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Lausanne UEFA cup dream ends in tatters

Lausanne's Sebastien Zambaz inconsolable at the final whistle

(Keystone)

It was a ragged end to Lausanne-Sports' UEFA cup run at the Olympic Stadium on Thursday night, as the hosts played a match they would rather forget. Their 3-1 defeat to French side Nantes gave the visitors an aggregate score of 7-4.

Nantes came into the game 4-3 up, and seemed content enough in the first half to sit back on their first-leg laurels. All the pressure and pace was courtesy of Lausanne, the home side displaying the greater effort.

But when Nantes did break it was a demonstration of the quality which has taken them to the top of the French domestic league. Stefan Ziani seized on Lausanne's defensive hesitation to ram home a goal in the twenty-fourth minute.

The goal meant Lausanne would have to score twice in order to keep their cup chances alive. The home side obliged early in the second half, with a cannoning shot from Massimo Lombardo in the fifty-first minute.

But thereafter Lausanne seem to have hit a plateau, and nine minutes later Viorel Moldovan scored Nantes' second. The Romanian, a former Grasshoppers and Xamax player, is no stranger to the Swiss league, and received a hot reception from the Lausanne fans.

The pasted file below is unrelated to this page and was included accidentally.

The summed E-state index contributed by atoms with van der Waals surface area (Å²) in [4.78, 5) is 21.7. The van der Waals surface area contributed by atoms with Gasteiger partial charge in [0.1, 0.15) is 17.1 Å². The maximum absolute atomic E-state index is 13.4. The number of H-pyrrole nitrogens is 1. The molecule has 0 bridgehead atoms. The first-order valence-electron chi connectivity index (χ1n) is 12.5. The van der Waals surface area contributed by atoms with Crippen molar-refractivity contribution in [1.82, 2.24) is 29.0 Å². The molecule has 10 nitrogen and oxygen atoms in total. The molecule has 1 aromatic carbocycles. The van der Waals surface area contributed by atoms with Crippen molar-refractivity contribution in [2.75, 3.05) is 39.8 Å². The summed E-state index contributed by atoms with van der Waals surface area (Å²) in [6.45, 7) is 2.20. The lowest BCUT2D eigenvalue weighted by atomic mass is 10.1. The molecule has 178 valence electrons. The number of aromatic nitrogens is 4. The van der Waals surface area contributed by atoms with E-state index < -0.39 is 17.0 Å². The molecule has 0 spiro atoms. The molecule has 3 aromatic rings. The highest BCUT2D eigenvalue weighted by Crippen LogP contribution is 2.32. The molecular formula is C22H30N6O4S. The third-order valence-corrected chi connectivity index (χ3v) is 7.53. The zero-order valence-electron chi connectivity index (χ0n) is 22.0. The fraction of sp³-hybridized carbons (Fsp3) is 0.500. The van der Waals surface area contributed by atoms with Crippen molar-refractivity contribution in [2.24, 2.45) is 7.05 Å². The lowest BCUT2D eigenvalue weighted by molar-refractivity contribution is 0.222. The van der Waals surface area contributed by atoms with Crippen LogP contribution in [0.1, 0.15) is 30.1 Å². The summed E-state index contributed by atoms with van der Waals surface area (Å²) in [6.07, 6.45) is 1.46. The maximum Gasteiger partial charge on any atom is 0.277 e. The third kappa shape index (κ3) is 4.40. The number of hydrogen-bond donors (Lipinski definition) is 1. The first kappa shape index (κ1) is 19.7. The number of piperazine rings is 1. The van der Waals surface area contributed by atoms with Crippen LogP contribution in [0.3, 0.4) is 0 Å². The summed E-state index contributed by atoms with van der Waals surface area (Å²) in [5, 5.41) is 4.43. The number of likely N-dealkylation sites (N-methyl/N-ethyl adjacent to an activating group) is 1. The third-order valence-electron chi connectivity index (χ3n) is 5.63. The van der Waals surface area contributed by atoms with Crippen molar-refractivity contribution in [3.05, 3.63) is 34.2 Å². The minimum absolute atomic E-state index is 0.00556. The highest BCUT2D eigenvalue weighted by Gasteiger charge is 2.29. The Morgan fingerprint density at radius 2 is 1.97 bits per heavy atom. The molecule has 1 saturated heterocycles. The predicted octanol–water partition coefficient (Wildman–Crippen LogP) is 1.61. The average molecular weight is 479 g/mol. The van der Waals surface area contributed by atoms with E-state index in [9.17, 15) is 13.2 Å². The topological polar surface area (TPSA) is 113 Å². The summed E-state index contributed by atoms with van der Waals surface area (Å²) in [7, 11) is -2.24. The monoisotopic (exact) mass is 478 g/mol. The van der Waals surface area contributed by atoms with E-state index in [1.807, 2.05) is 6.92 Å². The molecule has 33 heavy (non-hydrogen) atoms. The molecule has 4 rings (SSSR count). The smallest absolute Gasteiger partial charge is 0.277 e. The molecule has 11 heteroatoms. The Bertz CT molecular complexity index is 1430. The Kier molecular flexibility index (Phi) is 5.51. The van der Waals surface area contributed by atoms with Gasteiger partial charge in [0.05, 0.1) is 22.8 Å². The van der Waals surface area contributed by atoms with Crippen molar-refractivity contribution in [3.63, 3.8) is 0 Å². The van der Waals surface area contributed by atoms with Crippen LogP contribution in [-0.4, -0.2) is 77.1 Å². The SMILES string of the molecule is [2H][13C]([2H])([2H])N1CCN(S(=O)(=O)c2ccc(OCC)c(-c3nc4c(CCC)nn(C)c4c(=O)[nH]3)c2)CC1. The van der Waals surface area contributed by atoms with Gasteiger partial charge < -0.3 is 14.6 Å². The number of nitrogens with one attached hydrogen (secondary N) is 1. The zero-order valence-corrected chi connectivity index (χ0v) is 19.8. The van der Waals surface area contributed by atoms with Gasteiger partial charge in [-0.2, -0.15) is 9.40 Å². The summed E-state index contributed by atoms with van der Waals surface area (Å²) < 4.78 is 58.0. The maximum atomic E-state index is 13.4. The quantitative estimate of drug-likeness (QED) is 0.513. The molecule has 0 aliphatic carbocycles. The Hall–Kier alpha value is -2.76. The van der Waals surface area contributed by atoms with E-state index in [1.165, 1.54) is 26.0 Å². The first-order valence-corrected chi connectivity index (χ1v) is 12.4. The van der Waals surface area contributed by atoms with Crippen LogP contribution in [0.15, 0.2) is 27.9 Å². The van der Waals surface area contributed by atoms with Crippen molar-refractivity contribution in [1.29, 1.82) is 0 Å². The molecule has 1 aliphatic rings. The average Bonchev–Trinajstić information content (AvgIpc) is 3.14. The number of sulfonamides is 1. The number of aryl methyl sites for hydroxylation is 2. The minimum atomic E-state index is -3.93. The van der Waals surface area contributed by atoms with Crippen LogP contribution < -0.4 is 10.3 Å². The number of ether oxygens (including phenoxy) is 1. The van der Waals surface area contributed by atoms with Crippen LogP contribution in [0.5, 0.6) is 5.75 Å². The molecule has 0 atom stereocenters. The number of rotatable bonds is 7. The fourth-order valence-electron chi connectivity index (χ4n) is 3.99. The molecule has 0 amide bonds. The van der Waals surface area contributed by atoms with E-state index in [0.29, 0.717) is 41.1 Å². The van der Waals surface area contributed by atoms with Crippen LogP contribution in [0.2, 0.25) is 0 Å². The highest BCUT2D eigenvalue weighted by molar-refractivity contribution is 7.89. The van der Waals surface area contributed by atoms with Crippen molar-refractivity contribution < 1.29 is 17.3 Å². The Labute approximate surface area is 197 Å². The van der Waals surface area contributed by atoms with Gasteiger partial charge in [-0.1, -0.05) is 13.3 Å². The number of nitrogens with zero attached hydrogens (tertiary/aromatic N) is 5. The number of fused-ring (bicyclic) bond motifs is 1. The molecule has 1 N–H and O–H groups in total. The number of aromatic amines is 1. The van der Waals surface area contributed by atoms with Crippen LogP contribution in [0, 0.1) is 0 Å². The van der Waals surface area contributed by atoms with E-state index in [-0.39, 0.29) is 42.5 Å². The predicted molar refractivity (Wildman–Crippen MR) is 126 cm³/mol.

However, fan pressure was not enough to buoy up Lausanne. Neither was the refereeing.

The zealous Dutch referee reduced the game to a farce, sending off substitute Frederic Hojak, who had just come onto the pitch, in the seventy-ninth minute. Team-mate Daniel Puce, angry at the decision, was himself shown the card seconds later.

It was a sad conclusion to a spirited performance by the Swiss side, the score telling only part of the story. But the conclusion was sadder still when Eric Carrière made it three for Nantes just ahead of the final whistle.

Lausanne's tenacity had seen them take the scalps of both Torpedo Moscow and Dutch stars Ajax. But it is Nantes who are through to the UEFA cup fourth round, no Swiss sides remain in the competition, and Lausanne will now need to turn their attentions to the domestic league.

Apart from their European exploits, Lausanne are having a mediocre season. Their coach, Pierre-André Schurmann, is reportedly facing the sack if the team's performance does not improve.

by Roy Probert

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